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I am a European who wants to emigrate to the US. I want to get a green card based on a specialty (hard) case. I need someone great to help me figure out whether I have a case or not, and I cannot figure out how to identify the top lawyers. Yelp is not helpful as everybody seems to have awards, and plenty of them seem to have good reviews (many of which are from cookie-cutter cases)...

So, how can I really decide who to trust and who is really credible? Money is not an issue, at least for the first consultation.

closed as primarily opinion-based by Scott Earle, Dipen Shah, Giorgio, Jim MacKenzie, audionuma Sep 11 '18 at 20:11

Many good questions generate some degree of opinion based on expert experience, but answers to this question will tend to be almost entirely based on opinions, rather than facts, references, or specific expertise. If this question can be reworded to fit the rules in the help center, please edit the question.

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    You can ask your immigration question here and the people here can help you figure out whether you have a case or not. – user102008 Aug 16 '18 at 3:48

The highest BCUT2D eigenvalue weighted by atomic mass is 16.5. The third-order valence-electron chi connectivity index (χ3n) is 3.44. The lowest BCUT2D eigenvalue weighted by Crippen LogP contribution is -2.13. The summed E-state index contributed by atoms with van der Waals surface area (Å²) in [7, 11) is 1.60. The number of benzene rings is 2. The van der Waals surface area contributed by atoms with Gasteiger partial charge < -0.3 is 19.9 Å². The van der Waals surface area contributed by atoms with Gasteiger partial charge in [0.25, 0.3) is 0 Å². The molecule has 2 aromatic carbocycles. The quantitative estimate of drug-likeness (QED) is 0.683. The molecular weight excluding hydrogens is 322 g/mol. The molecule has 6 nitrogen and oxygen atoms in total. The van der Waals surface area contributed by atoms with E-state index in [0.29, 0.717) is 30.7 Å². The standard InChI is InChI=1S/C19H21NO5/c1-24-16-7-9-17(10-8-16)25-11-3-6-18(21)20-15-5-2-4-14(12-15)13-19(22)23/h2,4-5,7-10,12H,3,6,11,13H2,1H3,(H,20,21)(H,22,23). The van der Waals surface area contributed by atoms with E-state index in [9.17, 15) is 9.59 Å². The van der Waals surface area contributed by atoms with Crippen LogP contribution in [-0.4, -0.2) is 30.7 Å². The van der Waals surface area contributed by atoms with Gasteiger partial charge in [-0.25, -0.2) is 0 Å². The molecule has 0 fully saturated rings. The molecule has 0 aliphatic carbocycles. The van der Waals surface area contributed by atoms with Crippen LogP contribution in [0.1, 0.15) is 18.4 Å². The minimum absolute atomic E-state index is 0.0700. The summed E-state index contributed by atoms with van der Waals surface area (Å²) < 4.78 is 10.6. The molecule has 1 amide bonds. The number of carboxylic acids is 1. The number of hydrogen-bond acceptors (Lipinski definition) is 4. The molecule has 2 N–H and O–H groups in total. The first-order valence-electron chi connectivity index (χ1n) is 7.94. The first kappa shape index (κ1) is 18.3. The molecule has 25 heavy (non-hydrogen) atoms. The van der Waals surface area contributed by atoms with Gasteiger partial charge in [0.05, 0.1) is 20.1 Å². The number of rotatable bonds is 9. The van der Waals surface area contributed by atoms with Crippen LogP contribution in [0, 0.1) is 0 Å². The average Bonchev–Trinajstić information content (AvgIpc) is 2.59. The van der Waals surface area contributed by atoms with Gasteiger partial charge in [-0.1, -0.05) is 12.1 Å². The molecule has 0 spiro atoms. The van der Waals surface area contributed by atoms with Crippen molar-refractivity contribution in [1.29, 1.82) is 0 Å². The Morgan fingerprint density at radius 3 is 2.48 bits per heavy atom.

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    It seems you've done as much research as any of us could do. There is a considerable amount of immigration experience here on this site though... – ouflak Aug 16 '18 at 12:51
  • Thank you both. The problem is that my situation is very unique and I am self-employed so I need someone who can think outside of the box and beyond the typical "get married", "win the lottery", "find a job to sponsor you" etc cookie-cutter answers. I have a PhD from a top US college and a lot of credentials in a lot of different areas, so I am hoping that a good lawyer can take advantage of that. But they have to be really good to make it work because their is no category for people who are very good in many different areas (instead of truly exceptional in just one). – Pellenthor Aug 16 '18 at 20:27
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Finding an excellent lawyer in the US can be tricky. Background reading: American Bar Association, "How Do I Find a Lawyer" and Forbes, "How to find a good lawyer when you really need one."

Beyond word-of-mouth, a starting point can be researching prospective lawyers to make sure they're state bar members without state bar disciplinary action against them, AILA members, have a good reputation for past work, any publications they've written, etc. If the lawyer is part of a practice, also research the other lawyers in the same practice. See AllLaw.com, "How to Find an Excellent Immigration Lawyer."

With this initial research, you'll need to have initial consultations with at least a couple of the lawyers you're considering. They may charge for this. The initial consultation lets you see how the lawyer talks to you about your case and the potential road ahead. Don't trust a lawyer who makes unrealistic promises---but beware that you can't always identify unrealistic promises---this is also why you should consult more than one. Since your case is a bit unusual, the initial consultation can also tell you whether the lawyer has experience with similar cases. Good luck!

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